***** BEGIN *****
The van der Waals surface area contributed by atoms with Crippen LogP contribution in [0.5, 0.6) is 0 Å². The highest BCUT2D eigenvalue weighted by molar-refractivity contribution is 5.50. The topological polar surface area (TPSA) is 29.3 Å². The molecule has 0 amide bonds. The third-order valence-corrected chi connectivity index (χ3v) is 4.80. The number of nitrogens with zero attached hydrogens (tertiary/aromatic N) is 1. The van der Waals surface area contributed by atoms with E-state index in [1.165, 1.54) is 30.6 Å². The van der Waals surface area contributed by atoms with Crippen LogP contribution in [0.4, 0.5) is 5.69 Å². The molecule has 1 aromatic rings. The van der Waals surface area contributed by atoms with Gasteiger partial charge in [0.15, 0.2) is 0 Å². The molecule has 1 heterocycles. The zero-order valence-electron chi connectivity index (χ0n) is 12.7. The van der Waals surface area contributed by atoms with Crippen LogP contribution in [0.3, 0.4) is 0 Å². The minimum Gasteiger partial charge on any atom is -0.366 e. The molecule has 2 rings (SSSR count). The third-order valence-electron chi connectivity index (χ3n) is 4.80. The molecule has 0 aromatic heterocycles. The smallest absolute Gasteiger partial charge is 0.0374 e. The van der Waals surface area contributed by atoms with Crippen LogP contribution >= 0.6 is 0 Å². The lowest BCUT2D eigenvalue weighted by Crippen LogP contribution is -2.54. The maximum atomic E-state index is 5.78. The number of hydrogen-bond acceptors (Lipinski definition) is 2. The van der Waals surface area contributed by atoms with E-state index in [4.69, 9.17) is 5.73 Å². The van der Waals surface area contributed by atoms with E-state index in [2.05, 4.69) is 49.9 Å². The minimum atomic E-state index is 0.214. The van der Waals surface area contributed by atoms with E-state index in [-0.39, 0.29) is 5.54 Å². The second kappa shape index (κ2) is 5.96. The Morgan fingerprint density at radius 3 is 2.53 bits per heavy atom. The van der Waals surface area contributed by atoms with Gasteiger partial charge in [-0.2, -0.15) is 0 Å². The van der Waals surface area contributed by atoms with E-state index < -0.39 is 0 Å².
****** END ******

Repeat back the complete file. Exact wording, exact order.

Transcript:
The van der Waals surface area contributed by atoms with Crippen LogP contribution in [0.5, 0.6) is 0 Å². The highest BCUT2D eigenvalue weighted by molar-refractivity contribution is 5.50. The topological polar surface area (TPSA) is 29.3 Å². The molecule has 0 amide bonds. The third-order valence-corrected chi connectivity index (χ3v) is 4.80. The number of nitrogens with zero attached hydrogens (tertiary/aromatic N) is 1. The van der Waals surface area contributed by atoms with E-state index in [1.165, 1.54) is 30.6 Å². The van der Waals surface area contributed by atoms with Crippen LogP contribution in [0.4, 0.5) is 5.69 Å². The molecule has 1 aromatic rings. The van der Waals surface area contributed by atoms with Gasteiger partial charge in [0.15, 0.2) is 0 Å². The molecule has 1 heterocycles. The zero-order valence-electron chi connectivity index (χ0n) is 12.7. The van der Waals surface area contributed by atoms with Crippen LogP contribution in [0.3, 0.4) is 0 Å². The minimum Gasteiger partial charge on any atom is -0.366 e. The molecule has 2 rings (SSSR count). The third-order valence-electron chi connectivity index (χ3n) is 4.80. The molecule has 0 aromatic heterocycles. The smallest absolute Gasteiger partial charge is 0.0374 e. The van der Waals surface area contributed by atoms with Crippen LogP contribution >= 0.6 is 0 Å². The lowest BCUT2D eigenvalue weighted by Crippen LogP contribution is -2.54. The maximum atomic E-state index is 5.78. The number of hydrogen-bond acceptors (Lipinski definition) is 2. The van der Waals surface area contributed by atoms with E-state index in [4.69, 9.17) is 5.73 Å². The van der Waals surface area contributed by atoms with E-state index in [2.05, 4.69) is 49.9 Å². The minimum atomic E-state index is 0.214. The van der Waals surface area contributed by atoms with E-state index in [-0.39, 0.29) is 5.54 Å². The second kappa shape index (κ2) is 5.96. The Morgan fingerprint density at radius 3 is 2.53 bits per heavy atom. The van der Waals surface area contributed by atoms with Gasteiger partial charge in [-0.2, -0.15) is 0 Å². The van der Waals surface area contributed by atoms with E-state index < -0.39 is 0 Å².